During the LA Carmageddon weekend, when the 405 was closed from the 101 to the 10, I spent the weekend with friends at Lake Nacimiento.
Here’s my friend, whose house we stayed at, wake surfing. I didn’t attempt to wakeboard or wake surf, but I did ride – and drive! – the wave runner.
The amazing thing I discovered during the weekend was that it is possible to have a social life and write at the same time. Also, when people realize how committed you are, they’ll get behind you. In middle and high school, being smart wasn’t always a good thing. I got made fun of a lot. I did wonder, as I packed my laptop, if I’d get heckled for bringing it. But I was among mostly medical students. If anyone knows what it’s like to work hard, and to get picked on for being smart, they do. And as luck would have it, one of the med students’ boyfriends happened to be a screenwriter. “Hey,” he said as I typed away one morning before breakfast, “You’re making me look bad.” A compliment.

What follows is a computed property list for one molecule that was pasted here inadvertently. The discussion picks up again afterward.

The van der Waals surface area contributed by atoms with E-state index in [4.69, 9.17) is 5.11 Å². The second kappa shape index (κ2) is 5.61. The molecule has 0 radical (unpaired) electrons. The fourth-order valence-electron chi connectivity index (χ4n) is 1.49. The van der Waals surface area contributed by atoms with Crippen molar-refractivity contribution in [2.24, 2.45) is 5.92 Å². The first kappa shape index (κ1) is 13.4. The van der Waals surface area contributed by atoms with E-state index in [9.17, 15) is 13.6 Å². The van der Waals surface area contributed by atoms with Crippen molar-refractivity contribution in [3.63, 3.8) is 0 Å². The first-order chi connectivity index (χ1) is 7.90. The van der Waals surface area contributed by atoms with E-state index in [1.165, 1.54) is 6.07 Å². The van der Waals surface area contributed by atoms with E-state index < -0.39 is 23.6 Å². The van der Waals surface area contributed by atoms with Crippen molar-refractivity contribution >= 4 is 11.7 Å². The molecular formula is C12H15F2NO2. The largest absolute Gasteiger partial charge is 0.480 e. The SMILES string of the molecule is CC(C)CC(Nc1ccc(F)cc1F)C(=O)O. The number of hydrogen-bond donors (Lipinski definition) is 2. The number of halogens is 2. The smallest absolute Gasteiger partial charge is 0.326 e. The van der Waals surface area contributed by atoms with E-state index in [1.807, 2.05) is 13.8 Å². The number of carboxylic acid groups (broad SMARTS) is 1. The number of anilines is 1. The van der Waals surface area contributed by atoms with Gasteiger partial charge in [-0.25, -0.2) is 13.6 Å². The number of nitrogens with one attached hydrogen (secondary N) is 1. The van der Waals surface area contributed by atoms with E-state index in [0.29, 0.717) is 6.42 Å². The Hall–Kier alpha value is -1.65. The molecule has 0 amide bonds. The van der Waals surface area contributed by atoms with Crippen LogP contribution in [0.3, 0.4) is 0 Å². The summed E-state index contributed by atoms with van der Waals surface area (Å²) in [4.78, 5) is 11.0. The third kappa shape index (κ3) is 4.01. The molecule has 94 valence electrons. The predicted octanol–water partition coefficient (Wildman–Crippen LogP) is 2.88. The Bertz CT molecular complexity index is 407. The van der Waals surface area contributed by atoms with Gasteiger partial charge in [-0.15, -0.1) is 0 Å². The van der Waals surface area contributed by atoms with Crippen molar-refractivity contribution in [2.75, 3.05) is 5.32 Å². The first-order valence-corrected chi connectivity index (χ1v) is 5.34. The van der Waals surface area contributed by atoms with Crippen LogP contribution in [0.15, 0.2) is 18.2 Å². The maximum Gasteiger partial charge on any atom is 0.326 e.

Being a writer is different from being a doctor in so many ways. Often my friends have described the way they have to disassociate. Most doctors don’t talk about work. What happens in the hospital stays there. When they do, the way they talk about death gives me chills – so nonchalant it seems almost lackadaisical. But they have to, when they deal with it the way they do. Writers are on the opposite end of the spectrum: rather than detaching, we are always thinking about how things link, about how something could be turned into a story. We are always working.
And I was proud of myself for keeping to my schedule even while on vacation. While others woke early for a spin on the boat or nursed hangovers, I worked on my novel.
I first heard about Lake Nacimiento through a friend and fellow writer – a member of my LA writers’ group, in fact. He happens to have a friend with a lake house, as well. My thought: writer’s retreat?